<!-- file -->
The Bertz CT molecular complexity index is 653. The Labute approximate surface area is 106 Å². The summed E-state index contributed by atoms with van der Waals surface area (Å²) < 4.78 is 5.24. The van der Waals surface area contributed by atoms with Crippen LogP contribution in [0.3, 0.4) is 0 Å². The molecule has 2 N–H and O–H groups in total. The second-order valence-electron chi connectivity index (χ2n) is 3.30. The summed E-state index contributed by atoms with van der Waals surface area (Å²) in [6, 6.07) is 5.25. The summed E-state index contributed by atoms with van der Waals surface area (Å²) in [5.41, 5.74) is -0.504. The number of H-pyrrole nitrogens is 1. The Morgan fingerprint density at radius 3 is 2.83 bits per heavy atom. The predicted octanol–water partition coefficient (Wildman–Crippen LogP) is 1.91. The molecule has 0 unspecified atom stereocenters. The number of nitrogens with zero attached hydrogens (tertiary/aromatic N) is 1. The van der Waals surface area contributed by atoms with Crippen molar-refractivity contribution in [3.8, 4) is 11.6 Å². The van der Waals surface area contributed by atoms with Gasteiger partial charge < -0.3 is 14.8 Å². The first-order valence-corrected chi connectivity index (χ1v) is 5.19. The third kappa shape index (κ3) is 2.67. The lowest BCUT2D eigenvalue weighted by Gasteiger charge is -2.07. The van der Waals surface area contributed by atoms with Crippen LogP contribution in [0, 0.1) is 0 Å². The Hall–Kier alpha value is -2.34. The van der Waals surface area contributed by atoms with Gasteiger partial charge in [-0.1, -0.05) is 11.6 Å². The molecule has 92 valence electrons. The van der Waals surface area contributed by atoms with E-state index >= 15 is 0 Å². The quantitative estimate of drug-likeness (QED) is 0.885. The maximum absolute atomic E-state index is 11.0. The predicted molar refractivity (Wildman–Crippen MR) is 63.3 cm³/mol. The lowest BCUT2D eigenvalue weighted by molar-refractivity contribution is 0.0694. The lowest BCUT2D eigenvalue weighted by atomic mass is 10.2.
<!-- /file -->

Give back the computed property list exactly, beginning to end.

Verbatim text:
The Bertz CT molecular complexity index is 653. The Labute approximate surface area is 106 Å². The summed E-state index contributed by atoms with van der Waals surface area (Å²) < 4.78 is 5.24. The van der Waals surface area contributed by atoms with Crippen LogP contribution in [0.3, 0.4) is 0 Å². The molecule has 2 N–H and O–H groups in total. The second-order valence-electron chi connectivity index (χ2n) is 3.30. The summed E-state index contributed by atoms with van der Waals surface area (Å²) in [6, 6.07) is 5.25. The summed E-state index contributed by atoms with van der Waals surface area (Å²) in [5.41, 5.74) is -0.504. The number of H-pyrrole nitrogens is 1. The Morgan fingerprint density at radius 3 is 2.83 bits per heavy atom. The predicted octanol–water partition coefficient (Wildman–Crippen LogP) is 1.91. The molecule has 0 unspecified atom stereocenters. The number of nitrogens with zero attached hydrogens (tertiary/aromatic N) is 1. The van der Waals surface area contributed by atoms with Crippen molar-refractivity contribution in [3.8, 4) is 11.6 Å². The van der Waals surface area contributed by atoms with Gasteiger partial charge < -0.3 is 14.8 Å². The first-order valence-corrected chi connectivity index (χ1v) is 5.19. The third kappa shape index (κ3) is 2.67. The lowest BCUT2D eigenvalue weighted by Gasteiger charge is -2.07. The van der Waals surface area contributed by atoms with Crippen LogP contribution in [0, 0.1) is 0 Å². The Hall–Kier alpha value is -2.34. The van der Waals surface area contributed by atoms with Gasteiger partial charge in [-0.1, -0.05) is 11.6 Å². The molecule has 92 valence electrons. The van der Waals surface area contributed by atoms with E-state index >= 15 is 0 Å². The quantitative estimate of drug-likeness (QED) is 0.885. The maximum absolute atomic E-state index is 11.0. The predicted molar refractivity (Wildman–Crippen MR) is 63.3 cm³/mol. The lowest BCUT2D eigenvalue weighted by molar-refractivity contribution is 0.0694. The lowest BCUT2D eigenvalue weighted by atomic mass is 10.2.